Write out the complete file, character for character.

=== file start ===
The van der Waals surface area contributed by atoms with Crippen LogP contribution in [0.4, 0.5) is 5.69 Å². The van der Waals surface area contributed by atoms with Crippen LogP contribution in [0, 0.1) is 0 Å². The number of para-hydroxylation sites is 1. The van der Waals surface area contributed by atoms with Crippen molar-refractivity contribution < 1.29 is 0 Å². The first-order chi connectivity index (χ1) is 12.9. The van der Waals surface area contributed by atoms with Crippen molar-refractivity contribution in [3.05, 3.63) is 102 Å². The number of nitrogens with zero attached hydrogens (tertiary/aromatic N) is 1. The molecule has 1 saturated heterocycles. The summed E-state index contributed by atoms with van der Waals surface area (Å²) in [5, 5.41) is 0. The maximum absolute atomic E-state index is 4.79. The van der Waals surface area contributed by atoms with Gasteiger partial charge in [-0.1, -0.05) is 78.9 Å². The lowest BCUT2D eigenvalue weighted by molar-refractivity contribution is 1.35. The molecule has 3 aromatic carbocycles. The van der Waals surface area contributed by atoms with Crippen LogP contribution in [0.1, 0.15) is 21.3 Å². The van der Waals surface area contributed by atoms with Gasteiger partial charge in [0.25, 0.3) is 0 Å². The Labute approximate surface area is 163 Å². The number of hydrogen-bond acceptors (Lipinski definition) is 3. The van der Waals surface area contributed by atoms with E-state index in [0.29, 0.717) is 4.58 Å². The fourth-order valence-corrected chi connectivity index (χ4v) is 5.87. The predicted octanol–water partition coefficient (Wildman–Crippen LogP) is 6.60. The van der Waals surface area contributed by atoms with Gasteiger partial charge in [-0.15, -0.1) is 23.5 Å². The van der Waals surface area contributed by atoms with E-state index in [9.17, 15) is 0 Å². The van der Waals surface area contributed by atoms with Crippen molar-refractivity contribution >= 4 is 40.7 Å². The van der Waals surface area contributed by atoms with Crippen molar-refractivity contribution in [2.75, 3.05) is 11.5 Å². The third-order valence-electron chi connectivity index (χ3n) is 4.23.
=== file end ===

The van der Waals surface area contributed by atoms with Crippen LogP contribution in [0.4, 0.5) is 5.69 Å². The van der Waals surface area contributed by atoms with Crippen LogP contribution in [0, 0.1) is 0 Å². The number of para-hydroxylation sites is 1. The van der Waals surface area contributed by atoms with Crippen molar-refractivity contribution < 1.29 is 0 Å². The first-order chi connectivity index (χ1) is 12.9. The van der Waals surface area contributed by atoms with Crippen molar-refractivity contribution in [3.05, 3.63) is 102 Å². The number of nitrogens with zero attached hydrogens (tertiary/aromatic N) is 1. The molecule has 1 saturated heterocycles. The summed E-state index contributed by atoms with van der Waals surface area (Å²) in [5, 5.41) is 0. The maximum absolute atomic E-state index is 4.79. The van der Waals surface area contributed by atoms with Gasteiger partial charge in [-0.1, -0.05) is 78.9 Å². The lowest BCUT2D eigenvalue weighted by molar-refractivity contribution is 1.35. The molecule has 3 aromatic carbocycles. The van der Waals surface area contributed by atoms with Crippen LogP contribution in [0.1, 0.15) is 21.3 Å². The van der Waals surface area contributed by atoms with Gasteiger partial charge in [0.25, 0.3) is 0 Å². The Labute approximate surface area is 163 Å². The number of hydrogen-bond acceptors (Lipinski definition) is 3. The van der Waals surface area contributed by atoms with E-state index in [0.29, 0.717) is 4.58 Å². The fourth-order valence-corrected chi connectivity index (χ4v) is 5.87. The predicted octanol–water partition coefficient (Wildman–Crippen LogP) is 6.60. The van der Waals surface area contributed by atoms with Gasteiger partial charge in [-0.15, -0.1) is 23.5 Å². The van der Waals surface area contributed by atoms with E-state index in [9.17, 15) is 0 Å². The van der Waals surface area contributed by atoms with Crippen molar-refractivity contribution >= 4 is 40.7 Å². The van der Waals surface area contributed by atoms with Crippen molar-refractivity contribution in [2.75, 3.05) is 11.5 Å². The third-order valence-electron chi connectivity index (χ3n) is 4.23.